Berkeley City Council could weigh in on charges against Occupy Cal protesters

Levy Yun/Staff
Levy Yun/Staff

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Next week, Berkeley City Council could join the growing chorus of voices speaking out against the criminal charges filed against Occupy Cal protesters.

Public outcry has surrounded the charges against demonstrators from Nov. 9, and the City Council could become the newest critic of what one council member described as adding “insult to injury.”

At its meeting Tuesday, the council will vote on whether or not to send a letter to District Attorney Nancy O’Malley asking that she drop the charges, as well as letters to UC Berkeley Chancellor Robert Birgeneau and UCPD Chief Mitch Celaya asking that they request that the district attorney drop the charges. As part of the resolution, the council will also endorse the Berkeley Faculty Association’s petition asking Birgeneau to request that the district attorney drop the charges against the protesters.

Thirteen protesters involved in the Occupy Cal demonstrations at UC Berkeley on Nov. 9 have been presented with criminal charges, including UC Berkeley associate professor of English Celeste Langan. The charges include resisting arrest, battery on an officer, remaining at the scene of a riot and obstructing a person’s free movement in a public place.

All 13 had arraignments this month, and all except Langan were issued stay-away orders from the campus.

Councilmembers Kriss Worthington and Jesse Arreguin, who authored the legislation along with Councilmember Max Anderson, both said that after several protesters were subject to police who used batons against them on Nov. 9, pursuing criminal charges against many of the same protesters is unfair.

“Given that some of these individuals were beaten and were the subject of excessive use of force by police in response to the demonstration, these charges should absolutely be dropped,” Arreguin said.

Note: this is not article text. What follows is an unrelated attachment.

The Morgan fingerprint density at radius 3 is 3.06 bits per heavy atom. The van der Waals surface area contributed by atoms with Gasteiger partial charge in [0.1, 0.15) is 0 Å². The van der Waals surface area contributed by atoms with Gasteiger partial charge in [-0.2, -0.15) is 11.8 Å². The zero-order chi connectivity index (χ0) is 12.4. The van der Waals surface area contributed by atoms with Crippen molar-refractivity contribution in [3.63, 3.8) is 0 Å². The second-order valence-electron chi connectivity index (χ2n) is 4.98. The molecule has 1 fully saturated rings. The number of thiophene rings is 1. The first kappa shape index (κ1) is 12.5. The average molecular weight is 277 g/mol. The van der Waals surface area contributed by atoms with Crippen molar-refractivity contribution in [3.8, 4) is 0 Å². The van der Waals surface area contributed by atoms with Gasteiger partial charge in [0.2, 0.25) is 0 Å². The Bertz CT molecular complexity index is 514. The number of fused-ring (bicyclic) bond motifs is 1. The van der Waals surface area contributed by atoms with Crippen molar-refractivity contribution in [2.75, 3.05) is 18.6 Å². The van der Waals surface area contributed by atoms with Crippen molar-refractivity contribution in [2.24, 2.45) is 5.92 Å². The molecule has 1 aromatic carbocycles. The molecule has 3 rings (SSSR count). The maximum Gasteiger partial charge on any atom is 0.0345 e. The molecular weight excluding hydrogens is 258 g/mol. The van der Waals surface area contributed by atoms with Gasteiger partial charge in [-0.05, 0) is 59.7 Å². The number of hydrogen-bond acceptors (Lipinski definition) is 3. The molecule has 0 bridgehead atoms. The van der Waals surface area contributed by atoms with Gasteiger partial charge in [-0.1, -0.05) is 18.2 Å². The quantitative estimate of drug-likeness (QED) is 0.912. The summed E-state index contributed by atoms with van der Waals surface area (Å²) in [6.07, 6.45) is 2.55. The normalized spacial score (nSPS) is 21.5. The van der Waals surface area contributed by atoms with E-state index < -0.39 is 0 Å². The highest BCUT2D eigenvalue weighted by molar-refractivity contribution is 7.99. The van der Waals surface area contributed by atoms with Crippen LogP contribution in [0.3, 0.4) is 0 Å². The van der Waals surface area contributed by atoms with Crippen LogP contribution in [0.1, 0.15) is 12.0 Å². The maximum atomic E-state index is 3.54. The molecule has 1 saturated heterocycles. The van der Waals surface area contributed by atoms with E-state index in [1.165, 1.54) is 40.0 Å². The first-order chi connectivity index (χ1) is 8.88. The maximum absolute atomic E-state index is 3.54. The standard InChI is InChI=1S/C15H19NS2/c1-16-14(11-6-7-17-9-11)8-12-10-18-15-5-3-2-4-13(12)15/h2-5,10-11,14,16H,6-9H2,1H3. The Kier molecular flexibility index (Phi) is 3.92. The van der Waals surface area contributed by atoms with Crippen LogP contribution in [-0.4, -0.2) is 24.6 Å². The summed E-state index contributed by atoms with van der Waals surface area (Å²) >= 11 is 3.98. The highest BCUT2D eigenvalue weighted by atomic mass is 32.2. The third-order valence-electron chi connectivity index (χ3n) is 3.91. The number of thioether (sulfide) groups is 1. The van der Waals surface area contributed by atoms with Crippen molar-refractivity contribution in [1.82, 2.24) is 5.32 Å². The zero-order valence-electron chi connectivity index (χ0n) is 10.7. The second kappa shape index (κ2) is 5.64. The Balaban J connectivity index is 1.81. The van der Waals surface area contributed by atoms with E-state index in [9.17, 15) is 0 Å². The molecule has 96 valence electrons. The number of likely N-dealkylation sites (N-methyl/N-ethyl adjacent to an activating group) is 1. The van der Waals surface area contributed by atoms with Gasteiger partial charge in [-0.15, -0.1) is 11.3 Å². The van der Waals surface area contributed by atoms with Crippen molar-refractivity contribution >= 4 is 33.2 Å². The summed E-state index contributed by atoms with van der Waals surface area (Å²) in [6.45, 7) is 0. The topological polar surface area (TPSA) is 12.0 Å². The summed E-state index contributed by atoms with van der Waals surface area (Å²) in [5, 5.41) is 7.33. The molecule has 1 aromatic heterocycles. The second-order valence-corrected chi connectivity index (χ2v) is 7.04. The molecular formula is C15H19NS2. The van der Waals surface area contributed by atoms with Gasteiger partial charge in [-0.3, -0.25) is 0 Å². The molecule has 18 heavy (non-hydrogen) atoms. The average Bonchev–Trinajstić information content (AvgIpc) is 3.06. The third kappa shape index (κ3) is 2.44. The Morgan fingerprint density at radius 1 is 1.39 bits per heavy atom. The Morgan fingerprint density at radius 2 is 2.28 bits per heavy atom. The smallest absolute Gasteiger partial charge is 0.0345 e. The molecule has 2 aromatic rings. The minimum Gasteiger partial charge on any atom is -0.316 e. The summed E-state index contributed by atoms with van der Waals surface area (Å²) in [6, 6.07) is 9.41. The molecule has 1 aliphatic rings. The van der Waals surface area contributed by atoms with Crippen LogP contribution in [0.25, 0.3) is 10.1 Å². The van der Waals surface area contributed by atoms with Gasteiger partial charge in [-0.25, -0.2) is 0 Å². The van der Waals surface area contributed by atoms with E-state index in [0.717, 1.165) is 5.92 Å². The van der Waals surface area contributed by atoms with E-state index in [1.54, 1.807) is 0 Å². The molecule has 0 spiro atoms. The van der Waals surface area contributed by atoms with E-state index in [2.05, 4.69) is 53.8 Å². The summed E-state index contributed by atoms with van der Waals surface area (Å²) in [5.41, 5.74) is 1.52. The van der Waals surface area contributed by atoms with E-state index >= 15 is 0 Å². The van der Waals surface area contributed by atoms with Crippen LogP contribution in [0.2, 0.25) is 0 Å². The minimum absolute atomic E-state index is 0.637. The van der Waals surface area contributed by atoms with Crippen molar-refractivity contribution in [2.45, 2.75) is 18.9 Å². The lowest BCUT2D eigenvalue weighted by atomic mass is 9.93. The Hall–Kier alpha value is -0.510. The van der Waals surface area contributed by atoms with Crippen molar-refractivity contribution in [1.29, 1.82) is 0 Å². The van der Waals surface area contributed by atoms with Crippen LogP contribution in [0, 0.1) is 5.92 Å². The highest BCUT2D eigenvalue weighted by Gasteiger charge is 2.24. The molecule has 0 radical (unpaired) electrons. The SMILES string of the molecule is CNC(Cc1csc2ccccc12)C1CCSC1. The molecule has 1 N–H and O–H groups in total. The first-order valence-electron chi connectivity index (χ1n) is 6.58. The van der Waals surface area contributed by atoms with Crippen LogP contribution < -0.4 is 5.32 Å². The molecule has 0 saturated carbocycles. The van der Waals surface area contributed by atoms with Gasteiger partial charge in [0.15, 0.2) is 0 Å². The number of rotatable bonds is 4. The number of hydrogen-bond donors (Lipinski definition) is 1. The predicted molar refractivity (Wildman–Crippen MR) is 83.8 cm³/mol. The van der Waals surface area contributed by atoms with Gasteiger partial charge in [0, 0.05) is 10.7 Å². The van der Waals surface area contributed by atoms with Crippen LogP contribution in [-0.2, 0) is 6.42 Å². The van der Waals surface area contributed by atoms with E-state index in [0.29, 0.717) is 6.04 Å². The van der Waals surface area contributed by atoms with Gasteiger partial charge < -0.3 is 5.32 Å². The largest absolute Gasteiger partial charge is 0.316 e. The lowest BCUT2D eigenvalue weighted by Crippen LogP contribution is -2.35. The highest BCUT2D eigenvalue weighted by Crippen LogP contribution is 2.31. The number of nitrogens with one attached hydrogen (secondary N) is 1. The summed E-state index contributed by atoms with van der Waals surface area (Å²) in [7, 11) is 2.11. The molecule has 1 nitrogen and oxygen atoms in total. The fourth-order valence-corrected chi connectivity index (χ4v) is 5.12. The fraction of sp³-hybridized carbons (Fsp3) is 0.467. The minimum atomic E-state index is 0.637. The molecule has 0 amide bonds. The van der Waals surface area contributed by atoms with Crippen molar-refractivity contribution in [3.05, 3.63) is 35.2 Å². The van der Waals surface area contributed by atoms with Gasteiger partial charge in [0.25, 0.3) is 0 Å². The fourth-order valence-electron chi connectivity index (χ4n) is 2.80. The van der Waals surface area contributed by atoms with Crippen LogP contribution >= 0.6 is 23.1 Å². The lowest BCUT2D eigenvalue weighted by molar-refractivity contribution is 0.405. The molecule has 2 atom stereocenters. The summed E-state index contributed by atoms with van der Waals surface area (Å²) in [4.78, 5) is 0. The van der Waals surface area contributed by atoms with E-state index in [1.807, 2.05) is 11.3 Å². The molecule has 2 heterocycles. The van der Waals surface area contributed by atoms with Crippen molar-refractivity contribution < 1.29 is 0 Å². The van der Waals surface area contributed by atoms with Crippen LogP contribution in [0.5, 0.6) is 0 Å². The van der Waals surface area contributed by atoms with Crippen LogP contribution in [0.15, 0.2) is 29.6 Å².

The use of force by police on Nov. 9 was widely condemned, and a review of police procedure that day has been launched at the campus and university level. An additional, recently-released operational review found that the police use of force was warranted but criticized the campus administration’s response to the event.

Videos have circulated from Nov. 9 showing police using batons against students, which resulted in broken ribs and other injuries. But, UCPD spokesperson Lt. Eric Tejada said he hopes the council is not relying on a snippet of what happened and will instead form an “educated opinion of what actually transpired that day.”

“Hopefully, they didn’t base their opinion based on 90 seconds of video, because the D.A. certainly reviewed all the evidence,” he said.

Soon after Nov. 9, Birgeneau granted amnesty under the campus code of student conduct to all students who were arrested and cited that day solely for attempting to block the police.

However, the chancellor has yet to say openly whether he thinks the criminal charges should be dropped.

After the faculty petition was started, Birgeneau and campus Executive Vice Chancellor and Provost George Breslauer did send a letter to the Alameda County District Attorney’s Office that drew attention to the faculty petition — which has garnered hundreds of signatures — but did not take a stance on whether the administrators want the charges dropped.

Christine Rosen, associate professor at the Haas School of Business and co-chair of the Berkeley Faculty Association, said she hopes that that a letter from Berkeley City Council compels O’Malley to drop the charges, especially after Birgeneau’s letter already pointed out the conflict between his grant of amnesty to the protesters and the pending criminal charges.

“The problem hasn’t gone away,” Rosen said.

Rosen said she thinks that as a body of elected officials, the City Council could have a significant voice in appealing to O’Malley, also an elected official. Arreguin and Worthington also maintained the value of the council officially taking a position the issue.

“Collectively, it has an impact in showing the district attorney and the university that … we don’t believe that people who are exercising their free speech rights should be the subject of pending legal charges,” said Councilmember Jesse Arreguin. “It (creates) a chilling effect which limits people being able to express their free speech rights.”

Soumya Karlamangla is the city news editor.